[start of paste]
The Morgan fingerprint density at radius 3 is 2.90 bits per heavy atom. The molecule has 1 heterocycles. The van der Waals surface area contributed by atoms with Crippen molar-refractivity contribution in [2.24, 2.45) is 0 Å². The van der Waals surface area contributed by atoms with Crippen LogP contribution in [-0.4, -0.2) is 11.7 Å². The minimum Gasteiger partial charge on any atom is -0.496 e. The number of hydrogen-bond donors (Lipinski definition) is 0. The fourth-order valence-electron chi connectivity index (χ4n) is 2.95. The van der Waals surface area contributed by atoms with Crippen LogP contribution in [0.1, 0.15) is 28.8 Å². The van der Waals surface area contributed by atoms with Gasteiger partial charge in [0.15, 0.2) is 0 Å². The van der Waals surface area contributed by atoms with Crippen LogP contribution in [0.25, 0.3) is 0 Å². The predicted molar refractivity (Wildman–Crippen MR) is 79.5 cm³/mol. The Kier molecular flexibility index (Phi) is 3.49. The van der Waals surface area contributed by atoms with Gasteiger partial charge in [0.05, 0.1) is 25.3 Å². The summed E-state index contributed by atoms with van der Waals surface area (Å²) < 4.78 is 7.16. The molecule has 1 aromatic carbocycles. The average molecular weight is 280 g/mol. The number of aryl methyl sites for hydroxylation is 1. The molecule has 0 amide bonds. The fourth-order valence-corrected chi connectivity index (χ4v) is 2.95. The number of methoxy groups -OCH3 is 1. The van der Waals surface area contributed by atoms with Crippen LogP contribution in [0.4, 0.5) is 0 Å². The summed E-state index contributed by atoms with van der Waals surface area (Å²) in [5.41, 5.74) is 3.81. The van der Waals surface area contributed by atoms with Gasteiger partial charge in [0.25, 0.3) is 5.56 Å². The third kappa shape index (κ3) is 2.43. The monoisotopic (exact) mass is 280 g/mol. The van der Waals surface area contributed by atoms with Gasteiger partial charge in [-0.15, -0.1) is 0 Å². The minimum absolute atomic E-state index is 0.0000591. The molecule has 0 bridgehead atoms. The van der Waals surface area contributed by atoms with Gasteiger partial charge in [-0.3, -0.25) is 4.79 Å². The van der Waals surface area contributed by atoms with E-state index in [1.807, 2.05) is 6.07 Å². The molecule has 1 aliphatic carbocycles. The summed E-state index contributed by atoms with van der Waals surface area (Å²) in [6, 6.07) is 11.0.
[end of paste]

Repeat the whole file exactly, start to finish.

The Morgan fingerprint density at radius 3 is 2.90 bits per heavy atom. The molecule has 1 heterocycles. The van der Waals surface area contributed by atoms with Crippen molar-refractivity contribution in [2.24, 2.45) is 0 Å². The van der Waals surface area contributed by atoms with Crippen LogP contribution in [-0.4, -0.2) is 11.7 Å². The minimum Gasteiger partial charge on any atom is -0.496 e. The number of hydrogen-bond donors (Lipinski definition) is 0. The fourth-order valence-electron chi connectivity index (χ4n) is 2.95. The van der Waals surface area contributed by atoms with Crippen LogP contribution in [0.1, 0.15) is 28.8 Å². The van der Waals surface area contributed by atoms with Gasteiger partial charge in [0.15, 0.2) is 0 Å². The van der Waals surface area contributed by atoms with Crippen LogP contribution in [0.25, 0.3) is 0 Å². The predicted molar refractivity (Wildman–Crippen MR) is 79.5 cm³/mol. The Kier molecular flexibility index (Phi) is 3.49. The van der Waals surface area contributed by atoms with Gasteiger partial charge in [0.05, 0.1) is 25.3 Å². The summed E-state index contributed by atoms with van der Waals surface area (Å²) < 4.78 is 7.16. The molecule has 1 aromatic carbocycles. The average molecular weight is 280 g/mol. The number of aryl methyl sites for hydroxylation is 1. The molecule has 0 amide bonds. The fourth-order valence-corrected chi connectivity index (χ4v) is 2.95. The number of methoxy groups -OCH3 is 1. The van der Waals surface area contributed by atoms with Crippen LogP contribution in [0.4, 0.5) is 0 Å². The summed E-state index contributed by atoms with van der Waals surface area (Å²) in [5.41, 5.74) is 3.81. The van der Waals surface area contributed by atoms with Gasteiger partial charge in [0.25, 0.3) is 5.56 Å². The third kappa shape index (κ3) is 2.43. The monoisotopic (exact) mass is 280 g/mol. The van der Waals surface area contributed by atoms with Gasteiger partial charge in [-0.15, -0.1) is 0 Å². The minimum absolute atomic E-state index is 0.0000591. The molecule has 0 bridgehead atoms. The van der Waals surface area contributed by atoms with Gasteiger partial charge in [-0.3, -0.25) is 4.79 Å². The van der Waals surface area contributed by atoms with E-state index in [1.807, 2.05) is 6.07 Å². The molecule has 1 aliphatic carbocycles. The summed E-state index contributed by atoms with van der Waals surface area (Å²) in [6, 6.07) is 11.0.